Dan Collyns is a British multimedia journalist based in Lima, Peru. His written, radio and TV reports have been published and broadcast internationally.
A burst of colour on a monochromatic panorama, a field of flowering quinoa plants in the Bolivian desert is a thing of beauty. A plant ready for harvest can stand higher than a human, covered with knotty blossoms, from violet to crimson and ochre-orange to yellow.
Quinua real, or royal quinoa, flourishes in the most hostile conditions, surviving nightly frosts and daytime temperatures upwards of 40°C (104°F). It is a high-altitude plant, growing at 3,600 metres above sea level and higher, where oxygen is thin, water is scarce and the soil is so saline that virtually nothing else grows.
The tiny seeds of the quinoa plant are the stuff of nutritionists’ dreams, sending demand soaring in the developed world. Gram-for-gram, quinoa is one of the planet’s most nutritious foodstuffs. Once a sacred crop for some pre-hispanic Andean cultures, it has become a five-star health food for the middle classes in Europe, the US and increasingly China and Japan.
That global demand means less quinoa is being eaten in Bolivia and Peru, the countries of origin, as the price has tripled. There are concerns this could cause malnutrition as producers, who have long relied on the superfood to supplement their meagre diets, would rather sell their entire crop than eat it. The rocketing international price is also creating land disputes.
“Royal quinoa has given hope to people living in Bolivia’s most destitute and forgotten region,” says Paola Mejia, general manager of Bolivia’s Chamber of Quinoa Real and Organic Products Exporters.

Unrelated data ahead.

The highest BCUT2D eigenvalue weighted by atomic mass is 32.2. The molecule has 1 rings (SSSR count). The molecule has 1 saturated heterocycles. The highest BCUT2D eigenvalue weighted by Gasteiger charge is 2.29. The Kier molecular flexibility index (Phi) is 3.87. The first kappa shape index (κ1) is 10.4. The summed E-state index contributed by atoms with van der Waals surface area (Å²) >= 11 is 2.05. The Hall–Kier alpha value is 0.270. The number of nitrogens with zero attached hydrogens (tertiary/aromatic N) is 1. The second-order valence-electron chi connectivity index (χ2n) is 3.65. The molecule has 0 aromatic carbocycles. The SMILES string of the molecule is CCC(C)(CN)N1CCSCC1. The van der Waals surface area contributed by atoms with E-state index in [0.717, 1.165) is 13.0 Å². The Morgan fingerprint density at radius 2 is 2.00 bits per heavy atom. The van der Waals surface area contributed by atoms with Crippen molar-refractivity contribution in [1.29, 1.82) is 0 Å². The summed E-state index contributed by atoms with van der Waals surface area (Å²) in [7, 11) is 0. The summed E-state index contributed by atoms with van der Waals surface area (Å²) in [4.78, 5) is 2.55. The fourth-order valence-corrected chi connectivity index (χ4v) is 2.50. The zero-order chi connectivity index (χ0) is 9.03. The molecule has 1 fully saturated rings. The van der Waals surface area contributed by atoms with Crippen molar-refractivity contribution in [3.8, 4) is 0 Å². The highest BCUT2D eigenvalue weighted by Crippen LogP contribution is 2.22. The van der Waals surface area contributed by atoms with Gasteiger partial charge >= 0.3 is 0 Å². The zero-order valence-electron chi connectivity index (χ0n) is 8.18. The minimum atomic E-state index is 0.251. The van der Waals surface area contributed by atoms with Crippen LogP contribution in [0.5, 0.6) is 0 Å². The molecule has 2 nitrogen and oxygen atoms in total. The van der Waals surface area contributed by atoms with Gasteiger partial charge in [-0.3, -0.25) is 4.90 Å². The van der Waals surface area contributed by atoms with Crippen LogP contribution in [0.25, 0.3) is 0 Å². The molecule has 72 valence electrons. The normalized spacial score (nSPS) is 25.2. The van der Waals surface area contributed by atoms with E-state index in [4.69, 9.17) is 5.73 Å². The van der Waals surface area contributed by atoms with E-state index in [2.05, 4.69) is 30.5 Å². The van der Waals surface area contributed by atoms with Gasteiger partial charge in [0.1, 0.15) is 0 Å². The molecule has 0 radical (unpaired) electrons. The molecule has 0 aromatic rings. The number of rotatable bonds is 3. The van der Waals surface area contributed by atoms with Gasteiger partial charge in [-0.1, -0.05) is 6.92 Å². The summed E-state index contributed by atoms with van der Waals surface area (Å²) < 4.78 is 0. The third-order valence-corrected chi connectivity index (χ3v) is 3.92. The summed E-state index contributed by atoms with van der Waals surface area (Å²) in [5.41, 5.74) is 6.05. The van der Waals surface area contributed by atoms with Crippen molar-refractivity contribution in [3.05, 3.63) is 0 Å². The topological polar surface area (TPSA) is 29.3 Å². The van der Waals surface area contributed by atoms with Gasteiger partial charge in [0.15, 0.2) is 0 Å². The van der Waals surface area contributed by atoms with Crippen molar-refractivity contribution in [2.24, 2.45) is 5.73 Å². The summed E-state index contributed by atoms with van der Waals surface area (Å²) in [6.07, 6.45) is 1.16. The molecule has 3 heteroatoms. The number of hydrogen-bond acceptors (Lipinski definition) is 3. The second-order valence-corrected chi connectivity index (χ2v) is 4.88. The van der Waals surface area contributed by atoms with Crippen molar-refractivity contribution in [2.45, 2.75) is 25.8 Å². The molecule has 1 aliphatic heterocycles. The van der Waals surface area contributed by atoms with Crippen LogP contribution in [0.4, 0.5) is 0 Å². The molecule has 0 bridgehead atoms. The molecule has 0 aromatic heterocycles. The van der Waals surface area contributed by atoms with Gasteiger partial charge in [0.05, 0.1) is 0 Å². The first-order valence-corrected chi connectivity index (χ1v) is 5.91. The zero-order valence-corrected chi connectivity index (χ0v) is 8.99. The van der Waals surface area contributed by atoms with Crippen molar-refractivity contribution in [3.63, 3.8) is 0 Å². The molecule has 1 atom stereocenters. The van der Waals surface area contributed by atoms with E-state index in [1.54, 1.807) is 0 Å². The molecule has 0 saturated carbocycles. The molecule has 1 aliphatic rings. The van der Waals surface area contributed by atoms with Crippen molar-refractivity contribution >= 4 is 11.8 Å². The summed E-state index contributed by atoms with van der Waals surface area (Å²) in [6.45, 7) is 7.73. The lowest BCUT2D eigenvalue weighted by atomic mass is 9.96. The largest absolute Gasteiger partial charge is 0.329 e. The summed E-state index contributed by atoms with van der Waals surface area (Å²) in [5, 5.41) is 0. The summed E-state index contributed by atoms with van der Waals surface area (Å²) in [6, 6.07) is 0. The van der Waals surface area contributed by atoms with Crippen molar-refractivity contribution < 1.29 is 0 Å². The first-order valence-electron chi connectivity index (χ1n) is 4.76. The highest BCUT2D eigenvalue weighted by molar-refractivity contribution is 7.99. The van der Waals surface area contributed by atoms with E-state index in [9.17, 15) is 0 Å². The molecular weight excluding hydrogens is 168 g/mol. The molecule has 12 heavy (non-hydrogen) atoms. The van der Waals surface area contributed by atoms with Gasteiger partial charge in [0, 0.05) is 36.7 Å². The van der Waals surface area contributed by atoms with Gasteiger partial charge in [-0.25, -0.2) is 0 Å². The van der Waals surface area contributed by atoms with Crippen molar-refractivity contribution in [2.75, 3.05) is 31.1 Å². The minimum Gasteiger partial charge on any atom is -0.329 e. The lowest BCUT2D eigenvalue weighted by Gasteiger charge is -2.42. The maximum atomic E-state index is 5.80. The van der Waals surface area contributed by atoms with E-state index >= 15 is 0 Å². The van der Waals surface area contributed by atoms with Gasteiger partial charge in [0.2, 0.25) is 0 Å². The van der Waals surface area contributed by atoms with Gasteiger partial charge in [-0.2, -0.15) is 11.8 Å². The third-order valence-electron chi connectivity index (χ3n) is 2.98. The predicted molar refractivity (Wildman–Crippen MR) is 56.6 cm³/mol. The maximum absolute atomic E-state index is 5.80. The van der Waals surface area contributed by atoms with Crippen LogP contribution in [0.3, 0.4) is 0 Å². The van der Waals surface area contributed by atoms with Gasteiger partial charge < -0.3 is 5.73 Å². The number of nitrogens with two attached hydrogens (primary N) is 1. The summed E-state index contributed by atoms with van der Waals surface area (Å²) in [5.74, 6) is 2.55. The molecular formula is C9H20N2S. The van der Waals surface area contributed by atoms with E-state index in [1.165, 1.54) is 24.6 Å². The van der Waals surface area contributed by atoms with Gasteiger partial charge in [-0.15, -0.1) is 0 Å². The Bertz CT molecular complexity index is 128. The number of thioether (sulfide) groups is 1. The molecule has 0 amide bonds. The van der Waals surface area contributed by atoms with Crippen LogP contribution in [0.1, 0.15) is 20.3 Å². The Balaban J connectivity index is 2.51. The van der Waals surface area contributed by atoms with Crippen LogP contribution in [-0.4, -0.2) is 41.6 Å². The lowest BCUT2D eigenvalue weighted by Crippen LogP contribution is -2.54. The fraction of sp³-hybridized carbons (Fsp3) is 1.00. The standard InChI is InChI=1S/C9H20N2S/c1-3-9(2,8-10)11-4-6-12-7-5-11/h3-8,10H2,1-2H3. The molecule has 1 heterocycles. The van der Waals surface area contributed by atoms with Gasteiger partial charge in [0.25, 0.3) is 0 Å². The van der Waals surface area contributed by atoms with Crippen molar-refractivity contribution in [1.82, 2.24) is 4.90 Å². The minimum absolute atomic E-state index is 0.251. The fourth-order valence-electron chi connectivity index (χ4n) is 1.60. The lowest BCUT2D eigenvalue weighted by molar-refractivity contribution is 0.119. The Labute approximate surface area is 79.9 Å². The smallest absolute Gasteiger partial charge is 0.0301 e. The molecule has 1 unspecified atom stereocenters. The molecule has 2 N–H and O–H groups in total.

Royal quinoa, which only grows in this arid region of southern Bolivia, is to the grain what beluga is to caviar; packed with even more protein, vitamins and minerals than the common variety.
Averaging $3,115 (£1,930) per tonne in 2011, quinoa has tripled in price since 2006. Coloured varieties fetch even more. Red royal quinoa sells at about $4,500 a tonne and the black variety can reach $8,000 per tonne. The crop has become a lifeline for the people of Bolivia’s Oruro and Potosi regions, among the poorest in what is one of South America’s poorest nations.
It is quinoa’s moment on the world stage. This year is the UN’s International Year of Quinoa as the UN Food and Agriculture Organisation recognises the crop’s resilience, adaptability and its “potential contribution in the fight against hunger and malnutrition”.
Evo Morales, the Bolivian leader whose government suggested the special recognition for the grain, said: “For years [quinoa] was looked down on just like the indigenous movement. To remember that past is to remember discrimination against quinoa and now after so many years it is reclaiming its rightful recognition as the most important food for life.”
However, there are concerns the 5,000 year-old ancestral crop is being eaten less by its traditional consumers: quinoa farmers. “They have westernised their diets because they have more profits and more income,” says Mejia, an agronomist. “Ten years ago they had only an Andean diet in front of them. They had no choice. But now they do and they want rice, noodles, candies, coke, they want everything!”
Daysi Munoz, who runs a La Paz-based quinoa farming collective, agrees. “As the price has risen quinoa is consumed less and less in Bolivia. It’s worth more to them [the producers] to sell it or trade it for pasta and rice. As a result, they’re not eating it any more.”
Bitter battles are being fought over prime quinoa-growing land. Last February dozens of people were hurt when farmers fought with slings and sticks of dynamite over what was once abandoned land.
Many people who migrated to cities in search of a better life are now returning to their arid homeland to grow royal quinoa, says Mejia. Most land is communally owned, she adds, so “the government needs to set out the boundaries or there will be more conflicts”.
In the village of Lacaya, near Lake Titicaca, the farmers have recently sown quinoa. It grows faster in the wetter conditions but the variety quinua dulce is less sought after than royal quinoa.